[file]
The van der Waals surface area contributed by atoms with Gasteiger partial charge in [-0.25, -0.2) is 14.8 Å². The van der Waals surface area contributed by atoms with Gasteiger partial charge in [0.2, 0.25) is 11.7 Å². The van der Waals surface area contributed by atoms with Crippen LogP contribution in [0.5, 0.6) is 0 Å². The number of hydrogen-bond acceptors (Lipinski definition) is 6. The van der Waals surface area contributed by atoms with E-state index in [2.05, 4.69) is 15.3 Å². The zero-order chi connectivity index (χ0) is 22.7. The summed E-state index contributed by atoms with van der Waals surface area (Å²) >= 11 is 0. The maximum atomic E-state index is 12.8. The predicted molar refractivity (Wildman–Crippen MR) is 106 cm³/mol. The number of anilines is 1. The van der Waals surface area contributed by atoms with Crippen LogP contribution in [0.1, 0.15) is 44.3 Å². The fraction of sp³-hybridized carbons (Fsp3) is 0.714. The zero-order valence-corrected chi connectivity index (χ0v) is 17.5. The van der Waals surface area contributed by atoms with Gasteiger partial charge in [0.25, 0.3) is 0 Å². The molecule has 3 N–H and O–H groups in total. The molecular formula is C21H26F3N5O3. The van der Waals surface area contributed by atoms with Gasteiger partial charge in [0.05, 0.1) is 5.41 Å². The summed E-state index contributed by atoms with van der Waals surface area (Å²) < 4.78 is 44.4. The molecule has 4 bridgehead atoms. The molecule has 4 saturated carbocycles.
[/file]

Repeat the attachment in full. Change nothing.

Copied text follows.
The van der Waals surface area contributed by atoms with Gasteiger partial charge in [-0.25, -0.2) is 14.8 Å². The van der Waals surface area contributed by atoms with Gasteiger partial charge in [0.2, 0.25) is 11.7 Å². The van der Waals surface area contributed by atoms with Crippen LogP contribution in [0.5, 0.6) is 0 Å². The number of hydrogen-bond acceptors (Lipinski definition) is 6. The van der Waals surface area contributed by atoms with E-state index in [2.05, 4.69) is 15.3 Å². The zero-order chi connectivity index (χ0) is 22.7. The summed E-state index contributed by atoms with van der Waals surface area (Å²) >= 11 is 0. The maximum atomic E-state index is 12.8. The predicted molar refractivity (Wildman–Crippen MR) is 106 cm³/mol. The number of anilines is 1. The van der Waals surface area contributed by atoms with Crippen LogP contribution in [0.1, 0.15) is 44.3 Å². The fraction of sp³-hybridized carbons (Fsp3) is 0.714. The zero-order valence-corrected chi connectivity index (χ0v) is 17.5. The van der Waals surface area contributed by atoms with Gasteiger partial charge in [0.25, 0.3) is 0 Å². The molecule has 3 N–H and O–H groups in total. The molecular formula is C21H26F3N5O3. The van der Waals surface area contributed by atoms with Gasteiger partial charge in [0.05, 0.1) is 5.41 Å². The summed E-state index contributed by atoms with van der Waals surface area (Å²) < 4.78 is 44.4. The molecule has 4 bridgehead atoms. The molecule has 4 saturated carbocycles.